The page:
UK: Breach of Contract - What Next?

Last Updated: 20 October 1999

By Charles Lloyd

One of the questions most commonly asked by our clients is what steps they are entitled to take when they discover a breach of contract.

In some situations, the answer to that question may give rise to complex questions of law. However, I attempt below to simplify the answer and highlight some of the general principles which are often applied.

To decide what options are open to you as an innocent party whose contract has been breached, first consider which terms of the contract have been broken and the gravity/seriousness of those breaches in the context of the contract as a whole. The nature of the breach is of crucial importance and will determine the remedies available to you.

If the breach is extremely serious and goes to the very root of the contract (for example, total non-delivery of contract goods) the law allows the innocent party either to bring the whole contract to an end or to affirm the whole contract so that both sides may carry on with further performance. (This second option is of limited importance, as in practice it is only in rare situations that the innocent party will be able to insist on further performance by the contract breaker). In both situations the innocent party will also be entitled to claim damages for breach.

If the breach is less serious (for example, delivery of contract goods, only a small number of which are damaged) the law does not allow the innocent party to bring the contract to an early end. Instead, the innocent party's remedy will be limited to claiming damages.

In some circumstances it may be possible to seek an order from the court for specific performance of the contract compelling the party at fault to comply with the contract/ perform his part of the contract (for example, when the subject matter of the contract is unique, such as the purchase of a particular house).

The next stage is usually to quantify the amount you will be entitled to recover as damages. Damages are awarded by the court to compensate you for your loss - no more and no less. The general principle for assessing damages for a breach of contract is that the innocent party will be awarded the sum of money which will put him into the same position he would have been in "if the contract had been performed".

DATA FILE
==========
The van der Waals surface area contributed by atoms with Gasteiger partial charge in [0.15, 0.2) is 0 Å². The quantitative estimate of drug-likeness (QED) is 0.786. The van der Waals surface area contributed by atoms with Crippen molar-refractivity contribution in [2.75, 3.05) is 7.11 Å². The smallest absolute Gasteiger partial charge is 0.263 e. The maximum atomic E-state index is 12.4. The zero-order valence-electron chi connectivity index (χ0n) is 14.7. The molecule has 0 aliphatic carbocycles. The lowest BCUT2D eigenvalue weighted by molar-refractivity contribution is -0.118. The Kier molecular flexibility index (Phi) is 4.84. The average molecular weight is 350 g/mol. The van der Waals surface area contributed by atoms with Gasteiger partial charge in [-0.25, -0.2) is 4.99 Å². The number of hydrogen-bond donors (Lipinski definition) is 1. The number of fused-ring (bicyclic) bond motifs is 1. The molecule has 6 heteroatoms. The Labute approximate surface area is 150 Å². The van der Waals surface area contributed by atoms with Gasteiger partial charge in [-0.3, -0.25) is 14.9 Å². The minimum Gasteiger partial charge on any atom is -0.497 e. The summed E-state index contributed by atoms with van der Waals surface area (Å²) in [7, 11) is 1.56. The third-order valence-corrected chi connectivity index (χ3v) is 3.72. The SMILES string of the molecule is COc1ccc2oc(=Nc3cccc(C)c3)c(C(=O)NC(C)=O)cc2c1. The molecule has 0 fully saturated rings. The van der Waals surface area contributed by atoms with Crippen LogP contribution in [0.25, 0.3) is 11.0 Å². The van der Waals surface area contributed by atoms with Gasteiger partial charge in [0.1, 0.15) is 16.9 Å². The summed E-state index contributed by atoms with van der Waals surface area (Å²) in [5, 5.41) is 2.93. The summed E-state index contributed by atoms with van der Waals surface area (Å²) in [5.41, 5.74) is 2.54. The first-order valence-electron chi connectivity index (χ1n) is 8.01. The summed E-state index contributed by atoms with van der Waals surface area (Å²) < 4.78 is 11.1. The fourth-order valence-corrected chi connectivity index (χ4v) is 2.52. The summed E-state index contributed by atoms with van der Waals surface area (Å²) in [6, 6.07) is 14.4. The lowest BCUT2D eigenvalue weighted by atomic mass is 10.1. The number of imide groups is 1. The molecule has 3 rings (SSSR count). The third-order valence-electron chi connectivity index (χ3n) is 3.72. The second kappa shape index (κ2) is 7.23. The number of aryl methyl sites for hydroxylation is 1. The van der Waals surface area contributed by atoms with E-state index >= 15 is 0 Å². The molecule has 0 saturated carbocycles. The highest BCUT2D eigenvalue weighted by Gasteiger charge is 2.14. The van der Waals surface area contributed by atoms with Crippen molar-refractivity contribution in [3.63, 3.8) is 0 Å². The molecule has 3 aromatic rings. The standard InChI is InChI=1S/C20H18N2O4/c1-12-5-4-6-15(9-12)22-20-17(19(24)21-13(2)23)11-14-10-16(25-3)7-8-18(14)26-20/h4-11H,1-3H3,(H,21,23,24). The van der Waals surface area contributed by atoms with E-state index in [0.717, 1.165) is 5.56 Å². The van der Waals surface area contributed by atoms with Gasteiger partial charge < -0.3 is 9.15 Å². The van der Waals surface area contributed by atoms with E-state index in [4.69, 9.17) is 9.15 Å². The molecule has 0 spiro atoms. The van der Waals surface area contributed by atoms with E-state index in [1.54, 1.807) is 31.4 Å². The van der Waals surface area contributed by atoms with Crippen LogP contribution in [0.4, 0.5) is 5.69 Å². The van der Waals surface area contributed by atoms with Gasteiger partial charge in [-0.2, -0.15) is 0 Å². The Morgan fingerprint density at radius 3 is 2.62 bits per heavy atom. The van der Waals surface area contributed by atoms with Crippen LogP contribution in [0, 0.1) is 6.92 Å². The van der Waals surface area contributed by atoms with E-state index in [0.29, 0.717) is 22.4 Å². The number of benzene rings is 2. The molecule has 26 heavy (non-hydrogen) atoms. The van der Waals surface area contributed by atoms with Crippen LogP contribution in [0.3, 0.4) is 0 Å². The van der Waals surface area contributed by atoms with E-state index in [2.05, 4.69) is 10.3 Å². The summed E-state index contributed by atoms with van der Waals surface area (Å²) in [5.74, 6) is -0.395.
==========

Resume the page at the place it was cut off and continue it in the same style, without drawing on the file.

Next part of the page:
There are a number of rules which limit the amount recoverable as damages. All of those rules are aimed at reaching the amount which fulfils the general principle referred to above. The rules which are commonly applied to limit the amount of damages claimed are the following:-

  • Causation: The breach of contract must have "caused" the loss for which damages are claimed.
  • Remoteness: The losses claimed must not be too remote from the breach. In practical terms this means that the losses must arise naturally from the breach or be in the contemplation of the parties at the time the contract is made.
  • Mitigation: Damages will not be awarded for losses which the innocent party could have avoided by taking reasonable steps. The innocent party is under a duty to mitigate its loss.

It is of course necessary to be able to produce evidence to prove the losses which the innocent party has suffered. In the case of a claim for loss of profits this evidence may take the form of projections and forecasts produced by an accountant.

For more information about remedies for breach of contract and the quantification of damages please contact Charles Lloyd.

This note is intended to provide general information about a recent development which may be of interest. It is not intended to be comprehensive nor to provide any specific legal advice and should not be acted or relied upon as doing so. Professional advice appropriate to the specific situation should always be obtained.

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